Volkswagen identifies the VR6 by the "AAA" engine code. It is a four-stroke, internal combustion engine with 2.8 L of displacement, though some European engines had 2.9 L of displacement (this variant identified by the "ABV" engine code). The bore diameter is 81.0 mm with a 90.0 mm stroke. The "Vee" angle is 15° and the compression ratio (CR) is 10:1.
The drop-forged steel, six-throw crankshaft runs in seven main bearings. The connecting rod journals are offset 22° to one another. Overhead camshafts (one for each bank of cylinders) operate the hydraulic valve lifters which, in turn, open and close the 39.0 mm intake valves and 34.3 mm exhaust valves. Because of the special VR6 cylinder arrangement with two rows of combustion chambers in the same cylinder head, the intake runners between the two cylinder banks are of varying lengths.
Depending on the specific generation of VR6 the difference in intake runner length is compensated in the overhead intake manifold, the camshaft overlap & lift profile, or a combination thereof.
In the original VR6 each runner is 420 mm long. Exhaust gases are channeled from two 3-branch cast-iron exhaust manifolds (one dedicated to three exhaust ports) into a sheathed Y-pipe. From there they are channeled into a single flow before passing over the heated oxygen sensor and then to the catalytic converter.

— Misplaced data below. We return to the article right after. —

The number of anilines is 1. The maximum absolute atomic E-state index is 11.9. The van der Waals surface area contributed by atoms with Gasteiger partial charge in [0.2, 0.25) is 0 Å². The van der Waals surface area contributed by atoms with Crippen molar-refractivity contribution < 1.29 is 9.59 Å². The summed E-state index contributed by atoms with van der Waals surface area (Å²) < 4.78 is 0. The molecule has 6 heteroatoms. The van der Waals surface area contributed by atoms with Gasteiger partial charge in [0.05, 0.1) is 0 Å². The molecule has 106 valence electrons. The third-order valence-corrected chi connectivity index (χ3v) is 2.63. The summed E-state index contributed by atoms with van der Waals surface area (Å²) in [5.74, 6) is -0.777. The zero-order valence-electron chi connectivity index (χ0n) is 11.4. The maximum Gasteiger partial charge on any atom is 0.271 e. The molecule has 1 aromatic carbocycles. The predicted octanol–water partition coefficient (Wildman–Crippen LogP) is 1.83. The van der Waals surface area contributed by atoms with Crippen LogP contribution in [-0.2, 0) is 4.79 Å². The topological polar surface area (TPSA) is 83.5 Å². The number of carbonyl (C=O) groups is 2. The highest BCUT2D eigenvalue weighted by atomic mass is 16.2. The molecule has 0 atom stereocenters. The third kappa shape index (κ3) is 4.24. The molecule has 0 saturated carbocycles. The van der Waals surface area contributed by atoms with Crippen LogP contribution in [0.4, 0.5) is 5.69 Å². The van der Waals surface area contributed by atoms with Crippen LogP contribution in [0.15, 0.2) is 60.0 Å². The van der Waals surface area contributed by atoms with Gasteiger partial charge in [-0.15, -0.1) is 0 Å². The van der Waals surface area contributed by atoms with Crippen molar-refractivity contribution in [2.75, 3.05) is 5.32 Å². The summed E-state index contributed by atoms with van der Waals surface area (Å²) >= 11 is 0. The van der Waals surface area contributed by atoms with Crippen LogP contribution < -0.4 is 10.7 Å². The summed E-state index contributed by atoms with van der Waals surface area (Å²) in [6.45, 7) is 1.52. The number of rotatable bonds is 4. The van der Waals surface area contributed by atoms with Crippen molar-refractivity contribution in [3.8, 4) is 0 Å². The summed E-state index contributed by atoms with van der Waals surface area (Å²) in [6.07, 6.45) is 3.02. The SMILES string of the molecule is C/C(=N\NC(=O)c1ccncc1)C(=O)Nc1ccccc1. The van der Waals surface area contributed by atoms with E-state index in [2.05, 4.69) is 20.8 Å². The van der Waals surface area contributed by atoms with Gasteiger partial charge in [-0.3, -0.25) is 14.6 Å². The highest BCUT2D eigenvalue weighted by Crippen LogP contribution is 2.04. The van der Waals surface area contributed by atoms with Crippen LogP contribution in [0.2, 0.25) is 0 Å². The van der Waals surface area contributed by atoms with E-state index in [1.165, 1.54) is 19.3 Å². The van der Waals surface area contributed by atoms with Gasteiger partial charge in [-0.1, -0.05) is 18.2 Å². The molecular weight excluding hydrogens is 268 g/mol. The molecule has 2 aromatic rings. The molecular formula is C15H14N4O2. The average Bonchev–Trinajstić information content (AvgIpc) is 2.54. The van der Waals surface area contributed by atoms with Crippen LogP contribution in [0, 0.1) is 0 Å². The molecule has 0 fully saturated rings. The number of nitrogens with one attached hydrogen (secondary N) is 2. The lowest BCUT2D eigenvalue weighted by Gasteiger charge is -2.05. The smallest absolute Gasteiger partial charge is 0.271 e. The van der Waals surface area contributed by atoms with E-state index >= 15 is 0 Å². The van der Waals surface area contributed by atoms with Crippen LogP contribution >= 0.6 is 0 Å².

The oil pump driveshaft is driven by the intermediate shaft. Fuel injectors of the Bosch Engine Management System are mounted behind the bend of the intake manifolds. Besides being the optimum location for fuel injection, this location also helps shield the injectors during a frontal impact. The water pump housing is cast integral with the engine crankcase. VR6 engines will use an auxiliary electric pump to circulate water while the engine is running and during the cooling fan after-run cycle, in addition to the belt-driven water pump.
A replaceable oil filter cartridge is used on the VR6 engine. The sump-mounted oil pump is driven via the intermediate shaft. An oil pressure control valve is integrated in the pump.
The crankcase is made from pearlitic gray cast iron with microalloy. Two banks of three cylinders are arranged at a 15° axial angle from the crankshaft. The cylinder bores are 81 mm in diameter with a spacing of 65 mm between cylinders. They are staggered along the length of the engine block to allow the engine to be shorter and more compact than conventional V6 engines.